Saturday, November 22, 2014

Ancestry Saturday: A Rehearsal For Next Time

I was in Germany for a week on business, but I never got to do a single bit of ancestry research.

I was all ready to though.







I had print and electronic versions of what I believe to be the baptismal record for my great great grandfather, Michael Baecker. He was baptized in Annweiler, Germany and my recent travels got me within 30 minutes of the place.

I rehearsed in my head what I would do if I could stop for just 15 minutes at the Catholic Church there, the library, or the archives.

What is the cross for? I knows it means the records note his death, but when did he die? Where? How?

Should it match the time frame between when my great grandfather was born and when his wife remarried, it would have to be 1875-1877, so the time frame is narrow.

Where did he marry Barbara Fries and where were their children baptized?

15 minutes would have done it.

Now, I have a reason to return.

Saturday, November 15, 2014

Ancestry Saturday: Why Germans Chose Ohio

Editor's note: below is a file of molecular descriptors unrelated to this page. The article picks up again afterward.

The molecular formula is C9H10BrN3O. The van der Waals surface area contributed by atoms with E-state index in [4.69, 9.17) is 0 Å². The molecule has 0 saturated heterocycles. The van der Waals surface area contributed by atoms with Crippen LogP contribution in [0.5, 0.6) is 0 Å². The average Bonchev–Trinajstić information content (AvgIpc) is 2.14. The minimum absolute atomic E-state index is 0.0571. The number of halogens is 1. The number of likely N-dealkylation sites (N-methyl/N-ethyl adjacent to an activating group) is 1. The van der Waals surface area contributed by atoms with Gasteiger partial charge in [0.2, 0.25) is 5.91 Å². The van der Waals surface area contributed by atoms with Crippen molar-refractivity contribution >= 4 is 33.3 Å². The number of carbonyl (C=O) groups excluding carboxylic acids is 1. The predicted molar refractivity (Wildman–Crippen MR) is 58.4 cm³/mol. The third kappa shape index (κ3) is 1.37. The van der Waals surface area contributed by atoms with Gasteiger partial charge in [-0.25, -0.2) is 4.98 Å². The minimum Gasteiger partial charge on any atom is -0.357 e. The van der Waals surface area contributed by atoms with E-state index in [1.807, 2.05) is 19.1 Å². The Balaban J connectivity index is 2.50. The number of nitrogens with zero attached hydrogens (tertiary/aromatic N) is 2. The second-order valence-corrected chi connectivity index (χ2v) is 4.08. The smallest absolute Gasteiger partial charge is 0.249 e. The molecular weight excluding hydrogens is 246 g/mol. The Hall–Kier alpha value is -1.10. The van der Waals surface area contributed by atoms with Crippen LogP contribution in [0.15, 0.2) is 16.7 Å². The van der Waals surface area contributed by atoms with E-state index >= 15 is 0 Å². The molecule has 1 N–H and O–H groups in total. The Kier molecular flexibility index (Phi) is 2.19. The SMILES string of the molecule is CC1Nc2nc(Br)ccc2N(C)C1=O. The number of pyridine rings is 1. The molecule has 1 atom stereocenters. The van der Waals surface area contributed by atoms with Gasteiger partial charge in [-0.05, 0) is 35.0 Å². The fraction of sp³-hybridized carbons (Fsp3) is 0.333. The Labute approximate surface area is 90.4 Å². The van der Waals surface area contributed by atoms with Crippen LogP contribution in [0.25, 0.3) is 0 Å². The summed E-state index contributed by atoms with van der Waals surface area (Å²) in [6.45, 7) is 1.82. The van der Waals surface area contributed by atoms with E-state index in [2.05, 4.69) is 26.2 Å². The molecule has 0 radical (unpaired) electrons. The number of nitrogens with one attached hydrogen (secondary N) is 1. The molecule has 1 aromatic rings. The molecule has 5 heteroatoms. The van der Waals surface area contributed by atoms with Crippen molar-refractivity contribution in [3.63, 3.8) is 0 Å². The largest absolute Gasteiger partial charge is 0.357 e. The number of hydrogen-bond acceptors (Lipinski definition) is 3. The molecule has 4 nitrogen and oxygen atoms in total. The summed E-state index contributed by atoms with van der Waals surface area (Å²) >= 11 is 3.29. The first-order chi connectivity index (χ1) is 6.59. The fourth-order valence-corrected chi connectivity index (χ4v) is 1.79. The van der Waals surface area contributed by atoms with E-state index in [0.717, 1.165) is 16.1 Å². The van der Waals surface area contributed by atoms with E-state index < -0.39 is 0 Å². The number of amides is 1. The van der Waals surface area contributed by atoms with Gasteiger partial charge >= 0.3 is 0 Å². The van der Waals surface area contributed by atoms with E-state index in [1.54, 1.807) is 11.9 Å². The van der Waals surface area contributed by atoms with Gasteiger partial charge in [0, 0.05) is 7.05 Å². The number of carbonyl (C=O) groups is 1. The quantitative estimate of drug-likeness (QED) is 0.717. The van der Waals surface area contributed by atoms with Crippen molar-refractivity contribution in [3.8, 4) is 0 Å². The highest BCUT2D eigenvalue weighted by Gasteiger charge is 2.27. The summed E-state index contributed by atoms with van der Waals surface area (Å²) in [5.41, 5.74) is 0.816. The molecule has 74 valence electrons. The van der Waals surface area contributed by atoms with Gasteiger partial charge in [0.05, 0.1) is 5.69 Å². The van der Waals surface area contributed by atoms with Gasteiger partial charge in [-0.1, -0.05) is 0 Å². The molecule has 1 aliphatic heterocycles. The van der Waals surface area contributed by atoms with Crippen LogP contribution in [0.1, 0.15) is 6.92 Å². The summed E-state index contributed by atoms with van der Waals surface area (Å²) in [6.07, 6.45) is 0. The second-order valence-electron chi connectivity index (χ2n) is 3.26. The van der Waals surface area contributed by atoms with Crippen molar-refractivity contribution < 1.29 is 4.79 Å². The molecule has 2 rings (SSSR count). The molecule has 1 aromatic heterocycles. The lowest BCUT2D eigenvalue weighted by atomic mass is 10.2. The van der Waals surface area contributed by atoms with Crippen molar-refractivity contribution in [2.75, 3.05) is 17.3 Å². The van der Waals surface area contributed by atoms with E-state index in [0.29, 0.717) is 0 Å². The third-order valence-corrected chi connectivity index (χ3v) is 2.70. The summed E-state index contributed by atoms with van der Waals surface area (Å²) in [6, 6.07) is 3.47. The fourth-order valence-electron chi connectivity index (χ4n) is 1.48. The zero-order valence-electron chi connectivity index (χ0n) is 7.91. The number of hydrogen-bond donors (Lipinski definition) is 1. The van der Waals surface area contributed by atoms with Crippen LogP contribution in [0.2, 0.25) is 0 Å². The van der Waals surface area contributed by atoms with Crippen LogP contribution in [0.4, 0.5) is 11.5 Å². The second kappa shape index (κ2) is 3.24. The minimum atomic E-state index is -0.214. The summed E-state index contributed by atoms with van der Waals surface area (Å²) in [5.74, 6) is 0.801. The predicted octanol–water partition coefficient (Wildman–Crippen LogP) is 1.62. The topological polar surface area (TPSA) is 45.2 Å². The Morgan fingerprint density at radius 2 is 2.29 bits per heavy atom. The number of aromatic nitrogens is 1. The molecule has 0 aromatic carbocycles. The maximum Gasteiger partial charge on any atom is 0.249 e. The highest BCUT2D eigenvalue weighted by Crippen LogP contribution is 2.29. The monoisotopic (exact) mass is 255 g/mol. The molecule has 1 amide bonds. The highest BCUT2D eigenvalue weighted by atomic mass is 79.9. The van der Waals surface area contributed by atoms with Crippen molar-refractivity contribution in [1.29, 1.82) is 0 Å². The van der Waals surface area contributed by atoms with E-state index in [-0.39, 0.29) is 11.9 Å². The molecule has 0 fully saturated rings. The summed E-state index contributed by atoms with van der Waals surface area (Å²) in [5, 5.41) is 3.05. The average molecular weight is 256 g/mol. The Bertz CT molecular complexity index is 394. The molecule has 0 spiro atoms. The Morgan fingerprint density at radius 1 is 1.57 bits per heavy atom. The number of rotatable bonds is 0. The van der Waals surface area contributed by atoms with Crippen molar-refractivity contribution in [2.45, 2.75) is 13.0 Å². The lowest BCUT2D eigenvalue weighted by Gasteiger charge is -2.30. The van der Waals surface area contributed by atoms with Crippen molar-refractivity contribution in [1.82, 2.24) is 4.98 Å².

I wasn't in Germany for a full day and the answer was clear. Germans chose to emigrate to places in Ohio and Western Pennsylvania, because of the similarities.

During a recent business trip, I found, shockingly, how alike the Southern parts of Germany are to my home state. The geology and geography match. The mix of manufacturing-oriented suburban towns and urbanized business centers is alike. Even the dry senses of humor and disciplined culture are similar.

I got to do zero ancestry research (no one who knows me will believe that statement), but it was a productive trip. When I shared how at home I felt in their country, the business conversation got easier with our business contacts too.

I have reasons galore to go back.

Saturday, November 8, 2014

Ancestry Saturday: A Double Rare Find





A newspaper on microfilm dating back to 1841 is a find in its own right. Finding a marriage record for my third great grandparents makes it a rare find. I found a marriage notice in the March 25, 1841 edition of the Crawford Statesman for Laban Smith and Miranda Shontz.

The Crawford County Historical Society in Meadville, PA had an index card reference to make it easy, but it still gives you a thrill.

Amazingly, there were two. Not to be outdone, The Crawford Democrat published word on March 30, 1841.